The story is about an imaginary person, Fred, who is concerned about being cast off. It’s a twist of the imagination to think about figments of imagination having a personality, but it’s not so hard if you’ve ever had an imaginary friend yourself. (If not, please try to imagine.)
The depiction of Imaginary Fred is brilliant—Fred is shown with a somewhat vague assemblage of dots. An effect that somehow reminds me of the distortions that jump to life when you put 3D glasses on. It implies that to those without the right perspective, Fred is invisible.
The story is more complicated than meets the eye (of course). It’s about basic human desires to feel unforgettable and wanted. But more than this, it offers a perspective of release—that if there is something you no longer need to carry in your mind, you can let it go and that you don’t have to pre-guilt yourself with the concern that letting something go means betrayal.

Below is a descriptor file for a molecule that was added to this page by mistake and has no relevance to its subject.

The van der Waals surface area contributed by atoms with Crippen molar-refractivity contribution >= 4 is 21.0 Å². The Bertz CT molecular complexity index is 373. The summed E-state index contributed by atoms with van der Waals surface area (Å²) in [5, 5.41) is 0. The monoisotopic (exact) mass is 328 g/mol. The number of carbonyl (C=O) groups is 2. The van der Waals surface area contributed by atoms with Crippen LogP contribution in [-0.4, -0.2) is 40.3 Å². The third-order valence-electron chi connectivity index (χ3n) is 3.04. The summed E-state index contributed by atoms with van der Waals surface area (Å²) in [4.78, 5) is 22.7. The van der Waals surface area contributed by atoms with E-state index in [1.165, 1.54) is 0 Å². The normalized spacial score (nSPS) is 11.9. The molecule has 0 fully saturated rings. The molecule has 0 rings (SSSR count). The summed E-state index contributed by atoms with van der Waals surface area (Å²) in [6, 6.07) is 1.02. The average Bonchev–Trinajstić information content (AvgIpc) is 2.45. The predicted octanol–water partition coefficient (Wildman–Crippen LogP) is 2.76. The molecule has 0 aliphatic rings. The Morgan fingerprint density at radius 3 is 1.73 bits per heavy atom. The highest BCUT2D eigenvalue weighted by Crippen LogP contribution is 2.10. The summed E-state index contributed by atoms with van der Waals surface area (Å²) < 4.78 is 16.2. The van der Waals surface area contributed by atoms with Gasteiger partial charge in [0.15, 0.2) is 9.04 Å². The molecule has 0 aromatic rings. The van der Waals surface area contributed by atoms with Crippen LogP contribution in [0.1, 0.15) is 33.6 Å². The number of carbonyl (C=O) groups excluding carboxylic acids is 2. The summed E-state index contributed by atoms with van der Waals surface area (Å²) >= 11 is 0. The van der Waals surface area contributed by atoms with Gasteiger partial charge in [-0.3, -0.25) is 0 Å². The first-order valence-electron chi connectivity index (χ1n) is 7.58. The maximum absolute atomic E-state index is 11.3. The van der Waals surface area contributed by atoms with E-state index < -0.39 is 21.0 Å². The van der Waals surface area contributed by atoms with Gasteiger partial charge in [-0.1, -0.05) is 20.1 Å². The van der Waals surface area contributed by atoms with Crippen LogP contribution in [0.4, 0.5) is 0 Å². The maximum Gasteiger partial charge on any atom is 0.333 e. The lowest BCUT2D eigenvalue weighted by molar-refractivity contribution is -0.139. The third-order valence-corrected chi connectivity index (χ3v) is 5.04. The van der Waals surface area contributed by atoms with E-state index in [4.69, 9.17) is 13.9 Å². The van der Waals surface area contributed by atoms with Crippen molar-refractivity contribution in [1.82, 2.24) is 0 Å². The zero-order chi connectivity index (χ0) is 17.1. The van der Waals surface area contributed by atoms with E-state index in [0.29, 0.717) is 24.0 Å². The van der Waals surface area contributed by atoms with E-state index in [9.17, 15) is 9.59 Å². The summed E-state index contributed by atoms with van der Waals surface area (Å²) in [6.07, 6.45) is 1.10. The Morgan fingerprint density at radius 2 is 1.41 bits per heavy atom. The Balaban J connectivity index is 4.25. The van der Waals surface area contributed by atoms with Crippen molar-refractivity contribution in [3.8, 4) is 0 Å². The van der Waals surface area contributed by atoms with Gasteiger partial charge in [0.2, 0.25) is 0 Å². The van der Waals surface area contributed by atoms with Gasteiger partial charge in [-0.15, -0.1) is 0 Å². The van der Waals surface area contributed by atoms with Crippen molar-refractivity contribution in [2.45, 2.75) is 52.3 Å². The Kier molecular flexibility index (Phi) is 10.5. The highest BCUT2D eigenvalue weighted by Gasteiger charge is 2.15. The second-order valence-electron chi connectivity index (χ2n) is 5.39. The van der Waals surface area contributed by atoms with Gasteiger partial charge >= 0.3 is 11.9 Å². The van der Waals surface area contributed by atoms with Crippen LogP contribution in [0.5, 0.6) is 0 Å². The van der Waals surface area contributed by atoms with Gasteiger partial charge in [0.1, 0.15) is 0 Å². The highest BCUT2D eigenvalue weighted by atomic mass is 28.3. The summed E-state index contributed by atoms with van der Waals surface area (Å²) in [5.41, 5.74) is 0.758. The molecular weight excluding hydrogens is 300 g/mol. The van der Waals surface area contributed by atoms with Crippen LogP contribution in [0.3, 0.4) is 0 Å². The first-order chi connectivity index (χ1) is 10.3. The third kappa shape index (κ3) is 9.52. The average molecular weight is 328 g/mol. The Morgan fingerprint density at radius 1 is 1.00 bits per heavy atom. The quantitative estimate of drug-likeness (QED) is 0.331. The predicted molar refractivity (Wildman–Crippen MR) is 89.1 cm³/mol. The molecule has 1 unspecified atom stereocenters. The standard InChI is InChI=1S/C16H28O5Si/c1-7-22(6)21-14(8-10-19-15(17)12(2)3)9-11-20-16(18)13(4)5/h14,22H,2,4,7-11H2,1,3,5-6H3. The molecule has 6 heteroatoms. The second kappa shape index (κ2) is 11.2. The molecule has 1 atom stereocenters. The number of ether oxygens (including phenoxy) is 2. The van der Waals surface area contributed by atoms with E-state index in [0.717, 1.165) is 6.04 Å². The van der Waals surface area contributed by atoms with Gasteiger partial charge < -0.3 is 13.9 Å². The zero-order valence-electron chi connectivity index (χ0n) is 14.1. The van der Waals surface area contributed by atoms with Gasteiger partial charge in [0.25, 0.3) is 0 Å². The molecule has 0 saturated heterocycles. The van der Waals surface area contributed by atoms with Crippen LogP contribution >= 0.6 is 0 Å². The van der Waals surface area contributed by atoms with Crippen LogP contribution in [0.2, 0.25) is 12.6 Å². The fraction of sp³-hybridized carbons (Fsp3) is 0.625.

Instead of an imaginary friend, maybe it’s a resolution or intention that you don’t believe in anymore but feel like you promised to do something about. Maybe it’s a hope that you realize is someone else’s hope you’re merely maintaining. Maybe it’s someone you feel you’ll never be able to honor fully.
And if so, it may feel like it’s hard to let go, because in part, it means you’ll be abandoning it. But maybe, once you do, it’ll go off into its imaginary world and do great imaginary things, leaving you free to do your own great real things.
Maybe. Or maybe you’ll decide that it can stay. “Need” is not “want,” and willingly carrying something feels quite different than feeling obligated to carry it.
Plus… a shoutout of appreciation to John McWade, senior author of graphic design courses at LinkedIn Learning, who featured this blog post and my illustration for this article in his latest video course. In the course, he invites you to create something just for the sheer joy of it. If you’re up for the challenge, do share what you create.